“If you can target the conserved sites within the spike protein, then you can limit how the virus is able to infect cells,” said Dr. Kevin Saunders, director of research for the Duke Human Vaccine Institute. “But if you look at the coronavirus genome as a whole and all the proteins that make the spike protein, that is what changes most often because your immune response is directed at it.”

Researchers quickly identified spike protein mutations that helped the Delta variant become the dominant global strain of COVID-19 within six months of its discovery. Likewise, the Omicron variant, which emerged in November, exhibits more spike mutations than previously observed.

Although the spike protein has become an Achilles' heel for many, other researchers worry this approach is too narrow and evadable.

“Everyone’s looking for a magic bullet,” said Dr. Matthew Memoli, director of the Laboratory of Infectious Diseases Clinical Studies Unit at the National Institute of Allergy and Infectious Diseases.

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“The reality is that when we focus on a single antigen, we are giving the virus plenty of room to change and evade that immunity,” Memoli said. “What I believe we need to do is take some of these strategies that people are coming up with and incorporate them into a broader strategy, targeting as many if not all the antigens present in a particular virus.”

In addition to developing a universal vaccine against coronaviruses, researchers say it must be universally distributed.

“Having adequate vaccine distribution globally is not really an altruistic undertaking because stopping the spread of COVID-19 around the world is a way of protecting ourselves here,” argued Steven Zeichner, professor of pediatrics and microbiology at the University of Virginia. “If you have some even nastier variant come up in a poor country with inadequate vaccine coverage, it will be here sooner or later.”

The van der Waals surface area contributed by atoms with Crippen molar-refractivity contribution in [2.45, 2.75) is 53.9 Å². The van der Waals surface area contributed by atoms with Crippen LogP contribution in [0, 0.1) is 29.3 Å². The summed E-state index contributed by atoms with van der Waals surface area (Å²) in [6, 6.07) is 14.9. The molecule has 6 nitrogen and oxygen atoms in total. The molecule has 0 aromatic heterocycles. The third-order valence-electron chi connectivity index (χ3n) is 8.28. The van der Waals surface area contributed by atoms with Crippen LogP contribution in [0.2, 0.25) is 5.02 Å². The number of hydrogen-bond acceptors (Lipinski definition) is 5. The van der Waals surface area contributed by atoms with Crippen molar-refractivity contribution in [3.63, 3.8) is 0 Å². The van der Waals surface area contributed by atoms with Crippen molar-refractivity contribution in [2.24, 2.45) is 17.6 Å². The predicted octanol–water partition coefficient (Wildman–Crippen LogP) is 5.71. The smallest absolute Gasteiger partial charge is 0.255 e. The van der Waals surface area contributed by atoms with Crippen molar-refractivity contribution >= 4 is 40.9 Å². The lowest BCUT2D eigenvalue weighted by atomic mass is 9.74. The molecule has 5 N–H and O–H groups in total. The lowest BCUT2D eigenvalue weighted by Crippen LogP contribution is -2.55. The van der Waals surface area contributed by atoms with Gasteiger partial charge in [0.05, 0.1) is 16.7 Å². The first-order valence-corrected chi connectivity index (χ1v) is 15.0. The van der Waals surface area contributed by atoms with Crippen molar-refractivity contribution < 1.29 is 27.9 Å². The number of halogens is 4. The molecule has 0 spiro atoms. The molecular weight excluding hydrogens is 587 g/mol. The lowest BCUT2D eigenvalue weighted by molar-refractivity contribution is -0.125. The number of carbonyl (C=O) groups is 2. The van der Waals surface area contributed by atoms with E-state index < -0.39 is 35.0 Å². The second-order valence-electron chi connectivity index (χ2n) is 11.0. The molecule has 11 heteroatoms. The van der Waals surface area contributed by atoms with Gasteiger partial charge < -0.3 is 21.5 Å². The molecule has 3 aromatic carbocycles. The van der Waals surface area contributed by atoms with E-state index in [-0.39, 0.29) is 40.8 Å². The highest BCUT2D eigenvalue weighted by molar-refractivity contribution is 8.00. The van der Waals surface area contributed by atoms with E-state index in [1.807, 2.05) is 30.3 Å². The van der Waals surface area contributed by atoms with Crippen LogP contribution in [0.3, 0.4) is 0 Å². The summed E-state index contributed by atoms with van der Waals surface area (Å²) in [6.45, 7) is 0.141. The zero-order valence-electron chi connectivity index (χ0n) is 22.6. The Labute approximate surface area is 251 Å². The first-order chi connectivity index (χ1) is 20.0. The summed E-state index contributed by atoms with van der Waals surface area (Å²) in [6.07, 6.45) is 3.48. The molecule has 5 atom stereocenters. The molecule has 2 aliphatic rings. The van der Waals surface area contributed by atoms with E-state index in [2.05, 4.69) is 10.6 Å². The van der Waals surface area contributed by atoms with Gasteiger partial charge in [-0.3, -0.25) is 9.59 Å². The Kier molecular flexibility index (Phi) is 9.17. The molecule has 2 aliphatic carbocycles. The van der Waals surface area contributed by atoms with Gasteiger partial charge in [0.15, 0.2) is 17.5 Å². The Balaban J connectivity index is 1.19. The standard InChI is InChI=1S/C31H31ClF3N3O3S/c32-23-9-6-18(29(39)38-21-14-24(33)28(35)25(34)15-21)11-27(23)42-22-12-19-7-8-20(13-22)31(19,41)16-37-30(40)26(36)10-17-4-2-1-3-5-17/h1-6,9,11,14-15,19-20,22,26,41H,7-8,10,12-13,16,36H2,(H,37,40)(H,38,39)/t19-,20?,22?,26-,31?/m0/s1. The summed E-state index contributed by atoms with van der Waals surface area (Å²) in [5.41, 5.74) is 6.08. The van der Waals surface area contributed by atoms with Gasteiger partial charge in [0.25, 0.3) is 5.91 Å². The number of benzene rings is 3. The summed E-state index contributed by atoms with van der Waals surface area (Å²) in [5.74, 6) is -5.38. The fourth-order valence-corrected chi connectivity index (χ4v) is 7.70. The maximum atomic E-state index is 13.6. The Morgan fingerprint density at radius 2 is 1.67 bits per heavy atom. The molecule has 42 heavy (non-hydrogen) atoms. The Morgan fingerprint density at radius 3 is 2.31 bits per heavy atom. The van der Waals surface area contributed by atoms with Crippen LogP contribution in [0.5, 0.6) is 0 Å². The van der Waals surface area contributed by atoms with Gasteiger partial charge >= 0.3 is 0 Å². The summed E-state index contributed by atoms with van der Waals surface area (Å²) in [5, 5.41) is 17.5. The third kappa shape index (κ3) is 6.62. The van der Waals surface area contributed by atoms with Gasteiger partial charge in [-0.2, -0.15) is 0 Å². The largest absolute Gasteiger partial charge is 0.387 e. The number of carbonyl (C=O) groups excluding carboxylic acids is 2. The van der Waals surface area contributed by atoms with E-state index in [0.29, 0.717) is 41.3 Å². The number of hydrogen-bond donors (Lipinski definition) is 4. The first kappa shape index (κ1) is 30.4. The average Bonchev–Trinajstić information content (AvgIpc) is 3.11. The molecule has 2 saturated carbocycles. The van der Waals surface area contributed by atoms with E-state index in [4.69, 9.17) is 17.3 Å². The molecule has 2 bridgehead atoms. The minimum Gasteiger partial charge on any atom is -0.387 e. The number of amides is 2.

At the University of Virginia, Zeichner’s lab targeted the coronavirus fusion peptide, a key compound used by the virus to grab onto host cells.

“That fusion peptide cannot be changed and is something the virus absolutely has to have as it exists now,” Zeichner explained. The compound can also be grown with genetically modified bacteria, a method currently used to produce whooping cough and cholera vaccines worldwide.

Zeichner envisions the fusion peptide vaccine being made for $1 per dose and distributed far more widely than current temperature-sensitive mRNA vaccines.

Even with early success and peer-reviewed proofs of concept, most researchers caution it will be years before a broad-coronavirus vaccine is readily available. Though this treatment won’t come in time to save the world from COVID-19, with luck it will be ready to prevent the next pandemic.

If, of course, the public is ready for it.

“The biggest problem that we have is that we don't put enough money into implementation research,” said Dr. Nelson Michael, of the Walter Reed Army Institute of Research. “We still have a very significant part of our own population in the United States that could walk to a pharmacy, or drive to one in a few minutes, but won't take the [COVID-19] vaccine because we failed to figure out how to get that important tool implemented.”

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This transmission electron microscope image shows SARS-CoV-2, the virus that causes COVID-19, isolated from a patient in the U.S. Virus particles are shown emerging from the surface of cells cultured in the lab. The spikes on the outer edge of the virus particles give coronaviruses their name, crown-like.